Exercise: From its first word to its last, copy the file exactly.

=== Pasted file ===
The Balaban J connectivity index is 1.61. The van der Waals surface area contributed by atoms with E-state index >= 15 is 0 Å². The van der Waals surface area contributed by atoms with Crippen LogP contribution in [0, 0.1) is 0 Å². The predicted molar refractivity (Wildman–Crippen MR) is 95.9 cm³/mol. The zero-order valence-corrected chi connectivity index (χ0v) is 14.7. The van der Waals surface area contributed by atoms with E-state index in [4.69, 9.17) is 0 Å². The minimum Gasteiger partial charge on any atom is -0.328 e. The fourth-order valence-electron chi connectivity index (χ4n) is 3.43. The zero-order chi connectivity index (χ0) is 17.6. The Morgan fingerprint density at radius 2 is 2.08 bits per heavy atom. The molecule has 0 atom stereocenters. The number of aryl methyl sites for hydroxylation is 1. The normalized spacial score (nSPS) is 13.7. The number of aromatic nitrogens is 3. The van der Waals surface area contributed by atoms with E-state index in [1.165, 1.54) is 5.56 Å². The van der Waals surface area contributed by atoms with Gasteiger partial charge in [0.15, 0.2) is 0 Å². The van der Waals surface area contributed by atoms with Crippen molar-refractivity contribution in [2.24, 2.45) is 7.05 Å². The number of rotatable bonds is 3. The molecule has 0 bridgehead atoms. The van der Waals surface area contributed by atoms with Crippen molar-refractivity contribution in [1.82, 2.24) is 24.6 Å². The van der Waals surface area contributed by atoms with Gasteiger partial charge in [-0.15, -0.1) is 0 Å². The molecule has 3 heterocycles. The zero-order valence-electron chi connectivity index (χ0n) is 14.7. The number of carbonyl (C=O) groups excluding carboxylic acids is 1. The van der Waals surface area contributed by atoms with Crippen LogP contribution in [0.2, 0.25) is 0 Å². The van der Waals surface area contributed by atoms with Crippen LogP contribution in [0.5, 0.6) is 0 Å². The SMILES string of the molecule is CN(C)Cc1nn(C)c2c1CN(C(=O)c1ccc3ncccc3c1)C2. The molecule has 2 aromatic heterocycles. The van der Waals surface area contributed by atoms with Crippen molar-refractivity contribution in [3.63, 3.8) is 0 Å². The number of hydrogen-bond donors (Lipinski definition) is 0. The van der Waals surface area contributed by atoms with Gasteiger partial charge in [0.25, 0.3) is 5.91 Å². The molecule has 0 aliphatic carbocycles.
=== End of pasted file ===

The Balaban J connectivity index is 1.61. The van der Waals surface area contributed by atoms with E-state index >= 15 is 0 Å². The van der Waals surface area contributed by atoms with Crippen LogP contribution in [0, 0.1) is 0 Å². The predicted molar refractivity (Wildman–Crippen MR) is 95.9 cm³/mol. The zero-order valence-corrected chi connectivity index (χ0v) is 14.7. The van der Waals surface area contributed by atoms with E-state index in [4.69, 9.17) is 0 Å². The minimum Gasteiger partial charge on any atom is -0.328 e. The fourth-order valence-electron chi connectivity index (χ4n) is 3.43. The zero-order chi connectivity index (χ0) is 17.6. The Morgan fingerprint density at radius 2 is 2.08 bits per heavy atom. The molecule has 0 atom stereocenters. The number of aryl methyl sites for hydroxylation is 1. The normalized spacial score (nSPS) is 13.7. The number of aromatic nitrogens is 3. The van der Waals surface area contributed by atoms with E-state index in [1.165, 1.54) is 5.56 Å². The van der Waals surface area contributed by atoms with Gasteiger partial charge in [0.15, 0.2) is 0 Å². The van der Waals surface area contributed by atoms with Crippen molar-refractivity contribution in [2.24, 2.45) is 7.05 Å². The number of rotatable bonds is 3. The molecule has 0 bridgehead atoms. The van der Waals surface area contributed by atoms with Crippen molar-refractivity contribution in [1.82, 2.24) is 24.6 Å². The van der Waals surface area contributed by atoms with Gasteiger partial charge in [-0.15, -0.1) is 0 Å². The molecule has 3 heterocycles. The zero-order valence-electron chi connectivity index (χ0n) is 14.7. The number of carbonyl (C=O) groups excluding carboxylic acids is 1. The van der Waals surface area contributed by atoms with Crippen LogP contribution in [0.2, 0.25) is 0 Å². The van der Waals surface area contributed by atoms with Crippen LogP contribution in [0.5, 0.6) is 0 Å². The SMILES string of the molecule is CN(C)Cc1nn(C)c2c1CN(C(=O)c1ccc3ncccc3c1)C2. The molecule has 2 aromatic heterocycles. The van der Waals surface area contributed by atoms with Crippen molar-refractivity contribution in [3.63, 3.8) is 0 Å². The number of hydrogen-bond donors (Lipinski definition) is 0. The van der Waals surface area contributed by atoms with Gasteiger partial charge in [0.25, 0.3) is 5.91 Å². The molecule has 0 aliphatic carbocycles.